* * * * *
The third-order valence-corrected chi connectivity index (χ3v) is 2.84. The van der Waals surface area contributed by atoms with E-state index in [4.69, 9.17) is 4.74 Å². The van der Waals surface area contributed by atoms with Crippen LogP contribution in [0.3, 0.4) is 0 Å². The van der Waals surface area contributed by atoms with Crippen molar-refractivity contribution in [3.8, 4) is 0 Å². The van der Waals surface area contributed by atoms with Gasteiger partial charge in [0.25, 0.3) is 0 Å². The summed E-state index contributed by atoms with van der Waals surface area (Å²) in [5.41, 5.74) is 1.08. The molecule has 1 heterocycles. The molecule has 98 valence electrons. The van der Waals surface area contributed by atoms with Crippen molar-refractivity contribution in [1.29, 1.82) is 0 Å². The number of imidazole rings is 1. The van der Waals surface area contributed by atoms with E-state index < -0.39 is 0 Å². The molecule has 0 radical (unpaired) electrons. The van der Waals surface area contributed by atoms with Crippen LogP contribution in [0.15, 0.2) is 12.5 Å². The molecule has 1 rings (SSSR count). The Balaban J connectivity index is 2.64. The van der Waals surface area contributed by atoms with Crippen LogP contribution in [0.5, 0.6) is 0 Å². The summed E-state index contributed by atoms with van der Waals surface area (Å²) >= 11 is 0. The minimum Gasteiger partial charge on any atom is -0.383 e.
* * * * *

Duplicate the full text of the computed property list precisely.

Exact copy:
The third-order valence-corrected chi connectivity index (χ3v) is 2.84. The van der Waals surface area contributed by atoms with E-state index in [4.69, 9.17) is 4.74 Å². The van der Waals surface area contributed by atoms with Crippen LogP contribution in [0.3, 0.4) is 0 Å². The van der Waals surface area contributed by atoms with Crippen molar-refractivity contribution in [3.8, 4) is 0 Å². The van der Waals surface area contributed by atoms with Gasteiger partial charge in [0.25, 0.3) is 0 Å². The summed E-state index contributed by atoms with van der Waals surface area (Å²) in [5.41, 5.74) is 1.08. The molecule has 1 heterocycles. The molecule has 98 valence electrons. The van der Waals surface area contributed by atoms with Crippen molar-refractivity contribution in [1.29, 1.82) is 0 Å². The number of imidazole rings is 1. The van der Waals surface area contributed by atoms with E-state index < -0.39 is 0 Å². The molecule has 0 radical (unpaired) electrons. The van der Waals surface area contributed by atoms with Crippen LogP contribution in [0.15, 0.2) is 12.5 Å². The molecule has 1 rings (SSSR count). The Balaban J connectivity index is 2.64. The van der Waals surface area contributed by atoms with Crippen LogP contribution in [0.5, 0.6) is 0 Å². The summed E-state index contributed by atoms with van der Waals surface area (Å²) >= 11 is 0. The minimum Gasteiger partial charge on any atom is -0.383 e.